CSA Newsletter Week 3

4:02 PM Mandy 0 Comments

June 8, 9 and 12

This week's bounty includes several new items to try, and new flavors to savor. We'd love for you to share your own recipes with us, perhaps in the comments area here on the blog, or on the new facebook page. :)

Let the curly garlic scapes in your boxes gently alert you that our Annual Garlic Harvest Party approaches: this year, July 10th and 11th. Please join us out at the farm. We always combine garlic picking and hanging with the enjoyment of great food, music, and fellowship. And we usually get a good head start on the garlic harvest! (Directions will follow in a separate blog post.)

In your box this week:
  • Fennel. Leaves and stalks can be used for flavoring. The bulb is crisp and has a licorice-y flavor that fades a bit when cooked. Store plant whole if you plan to use within a couple of days; otherwise, remove stalks to keep bulb from rotting.
  • Beets. Toss thin slices with some olive oil and fresh mint and then throw into a salad with some toasted nuts. Beets are yummy juiced with ginger, apple, and lemon. And they're nice paired with one of a variety of herbs-- mint, parsley, basil, fennel, to name a few.
  • Head lettuce.
  • Salad mix. Look at those pretty greens and purples!
  • Bok choy. Create your own braising mix by tossing bok choy with kale and some of the greens from your beets and turnips.
  • Peas.
  • Garlic scape. The seed pod of the garlic plant, which curls as it grows tall and then slowly uncurls. They are most succulent when still curled, with an asparagus-like texture and a mild garlic flavor. Harvesting the scape helps the plant to concentrate growth energy in the bulb. Scapes can be diced and added to salad dressings, soups, sauces, stir-fries, scrambled eggs... Scapes store well for weeks in the fridge, but used fresh is always best!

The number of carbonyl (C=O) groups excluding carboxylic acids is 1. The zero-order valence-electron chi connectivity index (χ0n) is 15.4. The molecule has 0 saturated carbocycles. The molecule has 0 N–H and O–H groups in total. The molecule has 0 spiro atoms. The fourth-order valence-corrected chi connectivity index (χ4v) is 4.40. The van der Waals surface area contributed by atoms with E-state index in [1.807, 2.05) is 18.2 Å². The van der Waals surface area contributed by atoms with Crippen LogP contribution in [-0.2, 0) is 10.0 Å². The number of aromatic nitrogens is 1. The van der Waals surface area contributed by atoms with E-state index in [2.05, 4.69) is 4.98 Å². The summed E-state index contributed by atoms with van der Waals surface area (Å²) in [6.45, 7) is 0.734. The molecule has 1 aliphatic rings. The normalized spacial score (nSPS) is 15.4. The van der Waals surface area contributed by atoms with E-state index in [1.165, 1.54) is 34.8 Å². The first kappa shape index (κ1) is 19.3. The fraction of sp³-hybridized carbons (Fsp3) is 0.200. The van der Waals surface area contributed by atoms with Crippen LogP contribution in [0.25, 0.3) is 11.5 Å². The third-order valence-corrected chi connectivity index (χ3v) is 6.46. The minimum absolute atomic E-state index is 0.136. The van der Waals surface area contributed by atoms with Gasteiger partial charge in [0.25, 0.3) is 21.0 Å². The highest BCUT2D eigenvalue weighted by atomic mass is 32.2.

• Napa cabbage.
  • Kale. I love kale cut (across the leaf) into long, skinny strips, water sauteed, squeezed, and then drizzled with tahini and topped with raisins. Find a raw kale salad recipe below.
  • Basil. Does not store well in the refrigerator. If you plan to use it within a day or two, keep in a dark place at room temperature, in an unsealed plastic bag. For longer-term storage, basil can be frozen. Chopping and freezing (with a little water) in ice cube trays as "basil ice cubes" works well. Or, you can make a pesto and freeze that.
  • Turnips. Delicious braised in butter. They pair great with peas-- blackeyes stewed with turnip roots and greens are hard to beat.
Jess picks arugula.

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Roasted Beets in Fennel Oil

3/4 tsp fennel seeds, crushed with a mortar
2 T olive oil 1 1/2 lbs. small beets
1 T sea salt
1 T thinly sliced garlic scape

Heat the fennel seeds and oil in a skillet over low heat until oil is fragrant, about 5 minutes. Cool, then strain seeds out of oil. Preheat oven to 375 degrees F. Put beets into a baking dish with 1/4 C water, cover tightly with a lid or aluminum foil, and bake until a knife slips in easily. Cool slightly, then peel. Cut into quarters, or if very small, in half. Toss pieces with reserved fennel oil, season with the salt, and top with the scapes.

-adapted from Fresh from the Farmers' Market by Janet Fletcher

Raw Kale Salad

4 C sliced kale
1 tsp olive oil
1/4 C fresh lemon juice
1/2 tsp sea salt
3 T fresh orange juice
2 T olive oil
1 T flaxseed oil
1 T shoyu
1 T apple cider vinegar
1/4 tsp cayenne
2/3 C shredded carrots
1 C peeled cucumber, julienned strips
1/2 C sesame or sunflower seeds
1/3 cup shredded nori pieces

Rub the kale leaves with the sea salt for a minute or so. Add the 1 tsp olive oil, and rub the leaves again. Add the lemon juice, and rub the leaves a third time. (This method of preparing raw kale makes it more digestible.) Whisk together the orange juice, 1/4 C olive oil, flax oil, shoyu, cider vinegar, and cayenne, to make a dressing. Toss kale with carrots, cukes, seeds, nori, and dressing.
-adapted from a Cafe Gratitude recipe

Rows and greenhouse, with bio-d truck.

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Please contact us if you can't identify something in your box, don't know what to do with a particular item, have a food allergy we should know about, or if you have other questions or comments. We love to hear from you!
echocsa@gmail.com
(319)325-3910

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